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Peter Dent is chairman and president of Transparency International Canada and partner at Deloitte LLP. Alesia Nahirny is executive director at Transparency International Canada.

Celebrities, dentists, politicians, government officials and criminals around the world woke up a couple of months ago to the prospect of their friends, clients, colleagues, voters and government authorities discovering the lengths to which they may have gone to conceal their wealth in offshore accounts and companies, based on the information contained in the Panama Papers.

While most Canadians might believe that such things happen in tropical destinations far from home, they would be mistaken. Canada is also an excellent place for foreigners to incorporate an anonymous shell company and hide their wealth from the prying eyes of the government.

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A few weeks after this wakeup call, approximately 40 countries gathered at the Global Anti-Corruption Summit in London to make bold commitments in the fight against corruption. They committed to take steps to make it more difficult for their citizens to hide their wealth offshore, to ensure all pay their fair share of taxes and to stem the flow of the proceeds of crime across borders. While Canada was in attendance, represented by Minister of Public Safety Ralph Goodale, our commitments were anything but bold.

In the fall of 2015, Transparency International issued its assessment of Canada's beneficial ownership transparency, and we were found wanting. Canada was ranked as weak, behind countries such as Russia, Mexico and Saudi Arabia. The effect on ordinary Canadians is profound. The lack of action contributes to a continued heavier tax burden on those Canadians who do not attempt to evade their taxes and/or would not have the means to do so. In addition, in certain markets in Canada there is a growing realization that foreign money is driving up real estate prices. Canadian homes in certain cities are no longer places where people raise a family, but instead vacant areas used to park offshore cash. This is but one problem that a public centralized registry of companies would shed light upon.

We don't have to look beyond our own backyard to find a system in trouble. In Canada, we have made it easy for companies and individuals to register anonymous companies. According to a federal government risk assessment, Canadian companies are highly vulnerable to money laundering and terrorist financing because of their ability to conceal their true ("beneficial") owners. This is likely why Mossack Fonseca, the Panamanian-based law and corporate service provider at the heart of the recent scandal, promoted Canada as a good place to register anonymous companies. To give some context to the size of the problem, the most recent Global Financial Integrity report conservatively estimated that more than $1.1-trillion (U.S.) of illicit funds crossed borders in 2013, primarily moving from the developing world to the developed world. Among other things, these funds end up purchasing houses in Canadian cities such as Vancouver and Toronto.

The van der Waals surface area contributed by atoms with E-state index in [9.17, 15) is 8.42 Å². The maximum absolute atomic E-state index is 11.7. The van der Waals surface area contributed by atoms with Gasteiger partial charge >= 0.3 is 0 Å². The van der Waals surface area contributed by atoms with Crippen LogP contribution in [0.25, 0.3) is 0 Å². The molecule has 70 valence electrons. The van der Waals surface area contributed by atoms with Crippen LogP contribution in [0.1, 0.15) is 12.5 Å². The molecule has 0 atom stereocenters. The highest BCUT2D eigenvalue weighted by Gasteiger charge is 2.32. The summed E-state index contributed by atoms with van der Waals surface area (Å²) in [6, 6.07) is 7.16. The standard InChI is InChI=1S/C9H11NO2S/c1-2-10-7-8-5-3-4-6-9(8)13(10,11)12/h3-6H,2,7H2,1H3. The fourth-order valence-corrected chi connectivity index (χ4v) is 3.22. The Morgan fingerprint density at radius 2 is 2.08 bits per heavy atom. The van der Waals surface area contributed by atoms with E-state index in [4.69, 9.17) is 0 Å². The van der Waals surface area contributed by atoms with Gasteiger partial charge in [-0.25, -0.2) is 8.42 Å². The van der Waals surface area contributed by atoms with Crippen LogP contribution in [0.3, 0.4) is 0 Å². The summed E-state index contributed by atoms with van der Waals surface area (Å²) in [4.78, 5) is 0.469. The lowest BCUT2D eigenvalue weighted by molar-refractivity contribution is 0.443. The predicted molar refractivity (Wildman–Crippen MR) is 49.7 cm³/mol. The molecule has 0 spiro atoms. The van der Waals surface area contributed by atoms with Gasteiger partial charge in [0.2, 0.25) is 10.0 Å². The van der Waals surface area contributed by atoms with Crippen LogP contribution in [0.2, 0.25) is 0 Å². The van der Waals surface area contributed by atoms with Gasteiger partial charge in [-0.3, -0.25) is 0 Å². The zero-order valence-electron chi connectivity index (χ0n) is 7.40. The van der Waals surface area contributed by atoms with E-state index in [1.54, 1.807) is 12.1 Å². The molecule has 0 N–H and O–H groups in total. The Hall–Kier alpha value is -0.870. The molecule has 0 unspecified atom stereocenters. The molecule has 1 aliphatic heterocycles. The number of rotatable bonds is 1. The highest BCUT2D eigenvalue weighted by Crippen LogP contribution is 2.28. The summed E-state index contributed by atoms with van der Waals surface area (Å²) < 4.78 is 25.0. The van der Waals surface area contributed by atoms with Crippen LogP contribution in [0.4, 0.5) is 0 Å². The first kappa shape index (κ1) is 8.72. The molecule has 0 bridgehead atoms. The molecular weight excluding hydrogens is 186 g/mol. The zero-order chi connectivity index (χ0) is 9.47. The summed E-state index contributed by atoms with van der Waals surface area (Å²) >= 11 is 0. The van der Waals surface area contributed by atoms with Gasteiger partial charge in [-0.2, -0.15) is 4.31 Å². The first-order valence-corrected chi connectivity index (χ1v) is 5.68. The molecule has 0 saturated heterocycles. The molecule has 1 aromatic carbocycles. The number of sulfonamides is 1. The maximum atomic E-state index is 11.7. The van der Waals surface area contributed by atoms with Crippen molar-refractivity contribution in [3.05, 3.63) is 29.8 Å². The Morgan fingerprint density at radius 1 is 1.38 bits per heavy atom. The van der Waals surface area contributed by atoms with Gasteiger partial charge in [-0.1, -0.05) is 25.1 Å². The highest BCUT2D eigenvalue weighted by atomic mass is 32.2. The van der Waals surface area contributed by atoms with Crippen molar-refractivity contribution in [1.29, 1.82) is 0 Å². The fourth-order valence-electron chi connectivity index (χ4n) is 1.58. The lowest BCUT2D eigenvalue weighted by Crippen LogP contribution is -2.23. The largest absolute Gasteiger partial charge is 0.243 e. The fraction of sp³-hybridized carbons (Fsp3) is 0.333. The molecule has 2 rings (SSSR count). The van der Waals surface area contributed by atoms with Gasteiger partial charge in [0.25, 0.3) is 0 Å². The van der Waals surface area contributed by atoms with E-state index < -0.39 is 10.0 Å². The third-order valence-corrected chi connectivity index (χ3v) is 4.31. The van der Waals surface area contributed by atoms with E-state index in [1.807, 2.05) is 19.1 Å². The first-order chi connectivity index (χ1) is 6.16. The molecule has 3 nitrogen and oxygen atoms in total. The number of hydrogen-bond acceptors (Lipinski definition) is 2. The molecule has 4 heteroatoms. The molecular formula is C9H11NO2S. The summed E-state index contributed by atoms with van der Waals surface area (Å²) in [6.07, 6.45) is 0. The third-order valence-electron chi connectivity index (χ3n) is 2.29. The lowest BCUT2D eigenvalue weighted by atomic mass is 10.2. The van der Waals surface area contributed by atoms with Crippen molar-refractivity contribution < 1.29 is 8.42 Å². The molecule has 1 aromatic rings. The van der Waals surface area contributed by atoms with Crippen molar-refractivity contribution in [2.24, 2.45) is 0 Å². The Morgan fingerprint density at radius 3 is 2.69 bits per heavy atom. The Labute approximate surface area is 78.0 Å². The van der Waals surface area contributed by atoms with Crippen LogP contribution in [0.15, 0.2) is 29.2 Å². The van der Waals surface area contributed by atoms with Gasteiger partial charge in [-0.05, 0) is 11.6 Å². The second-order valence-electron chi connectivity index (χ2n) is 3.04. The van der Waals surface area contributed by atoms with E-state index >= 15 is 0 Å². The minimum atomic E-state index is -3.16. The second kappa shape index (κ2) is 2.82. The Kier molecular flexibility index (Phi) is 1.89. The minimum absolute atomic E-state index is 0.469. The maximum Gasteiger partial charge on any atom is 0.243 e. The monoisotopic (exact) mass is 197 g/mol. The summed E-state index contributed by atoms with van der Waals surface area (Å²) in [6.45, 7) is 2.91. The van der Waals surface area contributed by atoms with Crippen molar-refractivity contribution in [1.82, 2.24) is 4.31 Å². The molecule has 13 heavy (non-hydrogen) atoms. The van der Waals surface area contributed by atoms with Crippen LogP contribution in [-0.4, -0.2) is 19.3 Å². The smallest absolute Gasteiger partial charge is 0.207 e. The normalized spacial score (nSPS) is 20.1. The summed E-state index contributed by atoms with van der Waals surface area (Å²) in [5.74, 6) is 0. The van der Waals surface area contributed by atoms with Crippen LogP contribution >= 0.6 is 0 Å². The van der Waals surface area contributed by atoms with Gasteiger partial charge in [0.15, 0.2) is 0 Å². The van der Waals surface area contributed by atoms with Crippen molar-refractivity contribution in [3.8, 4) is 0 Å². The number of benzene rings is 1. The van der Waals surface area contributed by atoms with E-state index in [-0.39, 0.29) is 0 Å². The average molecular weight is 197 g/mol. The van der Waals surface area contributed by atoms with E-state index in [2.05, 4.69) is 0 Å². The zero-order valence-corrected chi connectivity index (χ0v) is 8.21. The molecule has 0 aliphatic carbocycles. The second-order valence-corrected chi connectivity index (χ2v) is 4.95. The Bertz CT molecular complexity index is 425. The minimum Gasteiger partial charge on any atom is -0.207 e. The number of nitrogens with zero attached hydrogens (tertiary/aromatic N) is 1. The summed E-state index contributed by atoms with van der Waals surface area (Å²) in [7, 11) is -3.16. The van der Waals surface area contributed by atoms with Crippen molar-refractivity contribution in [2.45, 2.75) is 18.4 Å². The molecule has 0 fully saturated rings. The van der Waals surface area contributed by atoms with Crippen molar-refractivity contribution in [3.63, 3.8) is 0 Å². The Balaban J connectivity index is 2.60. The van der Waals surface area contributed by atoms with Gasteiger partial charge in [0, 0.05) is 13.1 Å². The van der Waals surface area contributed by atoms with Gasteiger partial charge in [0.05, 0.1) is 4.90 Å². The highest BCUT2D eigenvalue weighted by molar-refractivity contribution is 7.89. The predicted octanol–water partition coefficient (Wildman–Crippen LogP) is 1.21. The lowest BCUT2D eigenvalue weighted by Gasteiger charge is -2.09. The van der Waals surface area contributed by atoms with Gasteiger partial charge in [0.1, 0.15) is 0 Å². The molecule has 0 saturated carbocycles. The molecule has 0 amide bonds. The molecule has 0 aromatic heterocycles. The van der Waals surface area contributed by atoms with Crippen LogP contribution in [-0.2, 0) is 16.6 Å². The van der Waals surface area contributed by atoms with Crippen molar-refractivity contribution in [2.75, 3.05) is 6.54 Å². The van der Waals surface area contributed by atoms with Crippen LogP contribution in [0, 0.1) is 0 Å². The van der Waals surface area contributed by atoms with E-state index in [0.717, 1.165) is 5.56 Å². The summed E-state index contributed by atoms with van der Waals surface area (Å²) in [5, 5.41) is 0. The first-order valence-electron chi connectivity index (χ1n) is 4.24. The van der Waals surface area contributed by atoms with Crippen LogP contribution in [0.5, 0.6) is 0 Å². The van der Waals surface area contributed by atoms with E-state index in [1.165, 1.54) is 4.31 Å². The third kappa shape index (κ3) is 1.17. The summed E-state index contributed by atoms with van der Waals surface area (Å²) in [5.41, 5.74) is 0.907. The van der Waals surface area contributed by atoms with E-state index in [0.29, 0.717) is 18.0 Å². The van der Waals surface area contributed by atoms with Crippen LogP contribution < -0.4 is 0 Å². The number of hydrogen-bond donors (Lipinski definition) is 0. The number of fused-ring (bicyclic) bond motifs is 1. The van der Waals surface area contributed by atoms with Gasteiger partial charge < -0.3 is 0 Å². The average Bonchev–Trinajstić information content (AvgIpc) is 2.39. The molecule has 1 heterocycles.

One critical step to fight money laundering and tax fraud is to shed light on the problem and create a publicly accessible centralized registry of the true ("beneficial") owners of Canadian companies. The benefits of such a centralized public registry of the legal and beneficial owners of companies are diffuse: opportunities for public scrutiny; enhanced capacity to conduct investigations for law enforcement and other enforcement bodies (ie. securities commissions) in Canada and abroad; increased investor protections; and reduced costs for financial institutions to conduct due diligence.

Establishing a public registry will require federal and provincial governments to co-operate to centralize existing federal and provincial registries, each collecting and making public a wide variety of information that underpins Canada's complex, and often opaque, corporate landscape. The federal and provincial governments need to co-operate on this process. Given the flow of illicit foreign money reportedly coming into Canada, one would believe that such co-operation would be forthcoming.

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